All dimensions, categories and subcategories of the ICSO-R 2.0 (Box 1) have short definitions and are described by inclusion and exclusion criteria (1). Those descriptions and criteria have been added to make clear what is meant by the single term and will contribute to the feasibility of use and the precision of answers. However, there is still a lack of defined measures or scales for quantifying ICSO-R 2.0 categories. A project to develop so-called value-sets has been inaugurated within the ICSO-R working group of the World Health Organization (WHO)-Liaison Committee of the International Society of Physical and Rehabilitation Medicine (ISPRM).
Box 1. Domains, categories and sub-categories of International Classification of Service Organization in Rehabilitation (ICSO-R) 2.0 (1)
Methodological approach to developing a minimum reporting set for relevant factors of service organization for rehabilitation trials
In conclusion, the examples presented in this paper indicate that factors related to service organization are relevant to the outcomes of clinical trials in rehabilitation medicine. However, it is not yet clear which factors are most relevant to be reported when publishing the results of such clinical trials. In order to improve the standardization of reporting of domains of service organization, a minimum reporting set should be developed based on further research and a systematic consensus process among international experts in rehabilitation sciences. The ICSO-R 2.0 can be used as the basis for such work. Therefore, this paper provides a methodological approach (Table I) for use in developing a minimum reporting set for relevant factors related to service organization for rehabilitation study. It includes 2 systematic reviews, Delphi exercises, focus group discussion and consensus workshops. The first systematic review is to identify rehabilitation service descriptions in rehabilitation RCTs by using the ICSO-R 2.0 (22). The second systematic review is to analyse how the rehabilitation service organization factors (based on ICSO-R 2.0) could influence the results of the rehabilitation studies. The Delphi exercise aim is to identify the most important service organization factors (based on ICSO-R 2.0) in rehabilitation study. For the Delphi survey, international experts with broad expertise in rehabilitation are invited. Finally, all of the results will be discussed in a consensus conference, which will include experts in rehabilitation fields. The resulting set of categories should be aligned with commonly used standards, such as the CONSORT (5) or the RCTs in Rehabilitation Checklist (RCTRACK) approach (24).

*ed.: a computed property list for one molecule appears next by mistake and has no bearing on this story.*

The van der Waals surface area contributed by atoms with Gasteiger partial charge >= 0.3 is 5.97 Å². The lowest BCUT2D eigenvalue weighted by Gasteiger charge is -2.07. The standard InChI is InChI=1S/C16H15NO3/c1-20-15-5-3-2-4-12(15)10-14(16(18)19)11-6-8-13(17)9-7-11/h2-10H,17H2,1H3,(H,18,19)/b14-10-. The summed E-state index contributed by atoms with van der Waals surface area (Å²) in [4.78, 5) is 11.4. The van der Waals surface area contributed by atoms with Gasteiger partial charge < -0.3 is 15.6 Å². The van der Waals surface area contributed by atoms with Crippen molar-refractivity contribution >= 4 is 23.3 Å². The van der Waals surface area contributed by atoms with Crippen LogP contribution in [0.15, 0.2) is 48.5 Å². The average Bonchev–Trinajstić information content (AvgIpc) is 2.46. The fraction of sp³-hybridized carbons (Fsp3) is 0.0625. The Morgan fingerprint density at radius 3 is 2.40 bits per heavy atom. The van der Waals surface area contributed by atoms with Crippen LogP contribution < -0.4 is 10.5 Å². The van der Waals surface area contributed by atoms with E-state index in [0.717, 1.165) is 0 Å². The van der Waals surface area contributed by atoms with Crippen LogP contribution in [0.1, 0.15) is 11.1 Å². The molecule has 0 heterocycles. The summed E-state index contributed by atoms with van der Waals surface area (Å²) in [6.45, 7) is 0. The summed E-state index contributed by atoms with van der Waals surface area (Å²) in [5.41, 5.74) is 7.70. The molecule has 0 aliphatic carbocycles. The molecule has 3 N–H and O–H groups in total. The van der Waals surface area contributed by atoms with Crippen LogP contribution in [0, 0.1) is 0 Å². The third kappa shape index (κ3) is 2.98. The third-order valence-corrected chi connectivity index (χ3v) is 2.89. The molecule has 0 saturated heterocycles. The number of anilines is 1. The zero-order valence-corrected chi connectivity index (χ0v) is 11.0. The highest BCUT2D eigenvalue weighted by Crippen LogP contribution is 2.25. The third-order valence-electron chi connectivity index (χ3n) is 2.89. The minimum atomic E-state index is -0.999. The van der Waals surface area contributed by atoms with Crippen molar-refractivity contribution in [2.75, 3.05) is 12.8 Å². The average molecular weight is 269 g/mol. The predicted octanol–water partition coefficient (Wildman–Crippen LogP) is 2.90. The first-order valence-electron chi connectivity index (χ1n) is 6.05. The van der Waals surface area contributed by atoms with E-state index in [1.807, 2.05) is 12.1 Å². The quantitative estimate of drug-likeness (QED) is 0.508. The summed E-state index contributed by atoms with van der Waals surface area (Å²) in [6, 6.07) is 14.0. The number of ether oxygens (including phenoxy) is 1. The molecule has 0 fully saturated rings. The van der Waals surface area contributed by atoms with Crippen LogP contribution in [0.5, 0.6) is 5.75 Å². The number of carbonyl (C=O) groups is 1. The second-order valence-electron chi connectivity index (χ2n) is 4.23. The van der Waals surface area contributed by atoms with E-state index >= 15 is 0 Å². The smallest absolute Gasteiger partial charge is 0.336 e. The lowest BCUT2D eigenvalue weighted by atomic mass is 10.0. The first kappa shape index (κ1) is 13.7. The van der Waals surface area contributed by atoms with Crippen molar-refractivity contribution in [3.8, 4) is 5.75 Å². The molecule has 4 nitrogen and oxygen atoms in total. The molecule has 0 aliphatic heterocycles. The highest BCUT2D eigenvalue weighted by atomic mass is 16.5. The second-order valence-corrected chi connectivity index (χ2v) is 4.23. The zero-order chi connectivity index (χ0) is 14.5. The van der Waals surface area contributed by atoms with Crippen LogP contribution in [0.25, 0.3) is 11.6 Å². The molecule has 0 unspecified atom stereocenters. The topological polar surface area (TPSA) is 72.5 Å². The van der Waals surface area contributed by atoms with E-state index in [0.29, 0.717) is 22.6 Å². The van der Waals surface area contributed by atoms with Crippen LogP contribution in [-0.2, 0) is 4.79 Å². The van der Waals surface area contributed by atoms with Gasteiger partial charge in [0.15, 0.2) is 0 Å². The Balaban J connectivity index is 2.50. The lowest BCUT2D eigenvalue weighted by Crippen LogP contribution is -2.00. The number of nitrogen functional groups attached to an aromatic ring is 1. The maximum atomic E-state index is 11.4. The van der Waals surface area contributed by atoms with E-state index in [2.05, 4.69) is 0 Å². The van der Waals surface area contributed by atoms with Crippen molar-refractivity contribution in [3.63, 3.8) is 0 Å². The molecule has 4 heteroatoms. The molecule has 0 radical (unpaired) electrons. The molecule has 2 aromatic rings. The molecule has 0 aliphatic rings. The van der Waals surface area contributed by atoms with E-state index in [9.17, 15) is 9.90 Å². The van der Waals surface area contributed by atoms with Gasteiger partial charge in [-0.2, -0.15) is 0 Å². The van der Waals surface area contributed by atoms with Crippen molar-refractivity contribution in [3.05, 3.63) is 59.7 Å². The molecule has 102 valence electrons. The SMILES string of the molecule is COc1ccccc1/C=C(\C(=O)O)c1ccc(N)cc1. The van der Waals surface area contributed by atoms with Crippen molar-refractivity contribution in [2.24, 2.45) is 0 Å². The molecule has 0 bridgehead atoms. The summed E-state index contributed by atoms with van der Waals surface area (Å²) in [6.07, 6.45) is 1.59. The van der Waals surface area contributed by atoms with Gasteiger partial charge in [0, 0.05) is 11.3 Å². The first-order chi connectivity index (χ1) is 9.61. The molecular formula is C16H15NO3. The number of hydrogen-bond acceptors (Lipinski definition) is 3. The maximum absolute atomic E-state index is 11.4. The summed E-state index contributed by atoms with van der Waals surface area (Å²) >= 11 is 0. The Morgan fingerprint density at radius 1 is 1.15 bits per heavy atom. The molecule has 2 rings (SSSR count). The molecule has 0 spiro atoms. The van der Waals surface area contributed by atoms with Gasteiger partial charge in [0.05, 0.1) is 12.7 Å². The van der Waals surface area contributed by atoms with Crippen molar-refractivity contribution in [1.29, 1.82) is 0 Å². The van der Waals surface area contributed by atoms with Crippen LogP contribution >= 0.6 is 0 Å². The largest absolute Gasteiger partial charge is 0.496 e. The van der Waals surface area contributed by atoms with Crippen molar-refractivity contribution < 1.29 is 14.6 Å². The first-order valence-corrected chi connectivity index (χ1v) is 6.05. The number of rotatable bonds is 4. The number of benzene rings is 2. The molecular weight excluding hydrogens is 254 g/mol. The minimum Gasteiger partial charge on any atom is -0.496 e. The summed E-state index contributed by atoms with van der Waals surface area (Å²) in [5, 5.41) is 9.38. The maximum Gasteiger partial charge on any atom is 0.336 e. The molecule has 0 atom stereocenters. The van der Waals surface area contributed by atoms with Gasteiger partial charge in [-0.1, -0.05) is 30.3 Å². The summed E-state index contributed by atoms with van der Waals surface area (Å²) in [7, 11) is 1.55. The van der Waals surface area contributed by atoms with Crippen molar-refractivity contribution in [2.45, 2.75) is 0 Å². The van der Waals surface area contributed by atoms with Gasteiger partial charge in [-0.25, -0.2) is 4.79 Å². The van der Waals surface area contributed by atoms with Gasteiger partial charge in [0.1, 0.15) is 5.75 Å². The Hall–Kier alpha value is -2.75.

The authors have no conflict of interest to declare.
Table I. Methodological approach in developing minimum reporting set for relevant factors of service organization for rehabilitation trials